IT has become quite the done thing for musicians to branch out into side projects, supergroups and entire new bands in order for them to flex all of their musical muscles.
Take for example the likes of Corey Taylor, Max Cavalera, and even (just a few days ago) Five Finger Death Punch's frontman Ivan Moody; all have spread their wings into new projects, much to their fans' delight.
Today's subject for review includes not one, but two rockers who have come together to form a new band. Ryan Hamilton was a solo musician originally, releasing an album (Hell of a Day) in 2015 on Pledge, before he met up with Bowling for Soup's Jaret Reddick and they formed People on Vacation.
If that wasn't enough, he was also hand picked by the legendary Ginger Wildheart to support him on his tour in 2016. Evidently they got along rather well, as Ginger and his guitar feature heavily on Ryan's latest venture, a band called Ryan Hamilton and the Traitors – specifically, their debut album The Devil's In the Detail. Wildheart is famous for several different projects and bands; this is yet another feather in his crowded cap.
The band's info states that they are based in “Texas and the UK” but from literally the first note of opening track 'Smarter' it is obvious that their music is pure Americana; it's rather Tom Petty-ish in it's execution but with an intriguing dollop of pop-punk. It's a toe tapping little number with a surprising bluesy time change at the end which is an unexpected delight.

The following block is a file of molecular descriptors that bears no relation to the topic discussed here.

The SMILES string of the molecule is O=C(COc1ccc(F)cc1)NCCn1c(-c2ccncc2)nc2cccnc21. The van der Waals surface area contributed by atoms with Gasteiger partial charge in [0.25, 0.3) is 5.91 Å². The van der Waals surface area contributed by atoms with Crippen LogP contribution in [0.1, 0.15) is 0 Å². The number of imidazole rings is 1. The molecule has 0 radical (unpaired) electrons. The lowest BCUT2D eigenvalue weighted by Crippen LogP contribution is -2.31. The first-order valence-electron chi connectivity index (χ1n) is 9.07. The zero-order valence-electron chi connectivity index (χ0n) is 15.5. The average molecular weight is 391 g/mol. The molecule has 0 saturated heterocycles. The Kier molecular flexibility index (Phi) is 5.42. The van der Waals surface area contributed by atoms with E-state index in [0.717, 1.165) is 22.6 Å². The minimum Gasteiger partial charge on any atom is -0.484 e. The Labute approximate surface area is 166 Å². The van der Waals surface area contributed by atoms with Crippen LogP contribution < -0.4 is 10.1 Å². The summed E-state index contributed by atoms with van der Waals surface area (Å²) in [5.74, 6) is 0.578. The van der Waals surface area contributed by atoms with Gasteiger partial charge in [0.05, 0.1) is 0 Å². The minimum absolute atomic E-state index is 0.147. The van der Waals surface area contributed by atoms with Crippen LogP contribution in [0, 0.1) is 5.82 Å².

Listening to the album is like taking a trip back in a time machine: you have your seventies grooves (the cool, swaggering Bad Company-esque 'Anywhere'; the upbeat and jangly 'Drugs and Fashion'); the simplicity of the Eighties (the radio-friendly 'We Never Should of Left L.A', and the 'John Cougar Mellancamp sings the Partridge Family' of album closer 'It Ain't Easy'); as well as classic Noughties pop punk (the toe-tapping 'The Gulf of Mexico', an ode to drinking to forget) right up to modern times, especially the heartfelt and soaring ballad 'Heavy Heart'.
There's also a few tasty surprises sprinkled in, such as the country-flavoured simple ditty 'Back In Time', the inclusion of Scottish singer Chrissy Barnacle on 'Don't Say I Told You So', and the secret track at the end of the album which is a meaty burst of pure punk rock – more of this please, Mr Hamilton!
The Devil's In the Detail takes the listener back to a simpler time musically; a time when lyrics were important and variety was the spice of life. It's less 'get ready on a Saturday night' type music than it is a soundtrack for 'chilling out on a Sunday' or 'going for a long drive': the harmonies are sweet, the guitar work even sweeter, and it has just enough rock and roll snarl to save it from becoming too saccharine.
Of all the collaborations, side groups and various musical configurations of late, this one can definitely be chalked up to a successful one.
Review by Melanie Brehaut